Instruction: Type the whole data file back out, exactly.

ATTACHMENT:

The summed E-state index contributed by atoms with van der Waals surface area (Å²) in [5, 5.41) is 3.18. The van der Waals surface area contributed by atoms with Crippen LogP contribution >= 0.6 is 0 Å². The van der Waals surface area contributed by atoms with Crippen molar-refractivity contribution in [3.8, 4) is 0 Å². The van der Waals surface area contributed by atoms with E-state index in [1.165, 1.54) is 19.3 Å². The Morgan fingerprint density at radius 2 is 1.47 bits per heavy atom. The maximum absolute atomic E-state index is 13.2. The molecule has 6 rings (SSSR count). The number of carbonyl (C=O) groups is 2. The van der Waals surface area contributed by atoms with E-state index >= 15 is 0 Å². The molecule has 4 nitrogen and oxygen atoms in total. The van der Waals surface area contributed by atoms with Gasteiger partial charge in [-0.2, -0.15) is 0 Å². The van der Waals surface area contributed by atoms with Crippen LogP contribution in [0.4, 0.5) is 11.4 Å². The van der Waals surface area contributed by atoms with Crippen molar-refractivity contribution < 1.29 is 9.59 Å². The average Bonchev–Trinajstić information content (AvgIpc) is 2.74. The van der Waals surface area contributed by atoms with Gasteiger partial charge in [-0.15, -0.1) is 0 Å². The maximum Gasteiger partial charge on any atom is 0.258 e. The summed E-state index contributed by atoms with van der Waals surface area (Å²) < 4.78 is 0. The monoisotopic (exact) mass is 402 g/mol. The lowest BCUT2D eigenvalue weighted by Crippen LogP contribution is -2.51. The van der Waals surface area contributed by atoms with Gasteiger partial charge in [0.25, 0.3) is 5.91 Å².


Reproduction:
The summed E-state index contributed by atoms with van der Waals surface area (Å²) in [5, 5.41) is 3.18. The van der Waals surface area contributed by atoms with Crippen LogP contribution >= 0.6 is 0 Å². The van der Waals surface area contributed by atoms with Crippen molar-refractivity contribution in [3.8, 4) is 0 Å². The van der Waals surface area contributed by atoms with E-state index in [1.165, 1.54) is 19.3 Å². The Morgan fingerprint density at radius 2 is 1.47 bits per heavy atom. The maximum absolute atomic E-state index is 13.2. The molecule has 6 rings (SSSR count). The number of carbonyl (C=O) groups is 2. The van der Waals surface area contributed by atoms with E-state index >= 15 is 0 Å². The molecule has 4 nitrogen and oxygen atoms in total. The van der Waals surface area contributed by atoms with Gasteiger partial charge in [-0.2, -0.15) is 0 Å². The van der Waals surface area contributed by atoms with Crippen LogP contribution in [0.4, 0.5) is 11.4 Å². The van der Waals surface area contributed by atoms with Crippen molar-refractivity contribution < 1.29 is 9.59 Å². The average Bonchev–Trinajstić information content (AvgIpc) is 2.74. The van der Waals surface area contributed by atoms with Gasteiger partial charge in [-0.15, -0.1) is 0 Å². The maximum Gasteiger partial charge on any atom is 0.258 e. The summed E-state index contributed by atoms with van der Waals surface area (Å²) < 4.78 is 0. The monoisotopic (exact) mass is 402 g/mol. The lowest BCUT2D eigenvalue weighted by Crippen LogP contribution is -2.51. The van der Waals surface area contributed by atoms with Gasteiger partial charge in [0.25, 0.3) is 5.91 Å².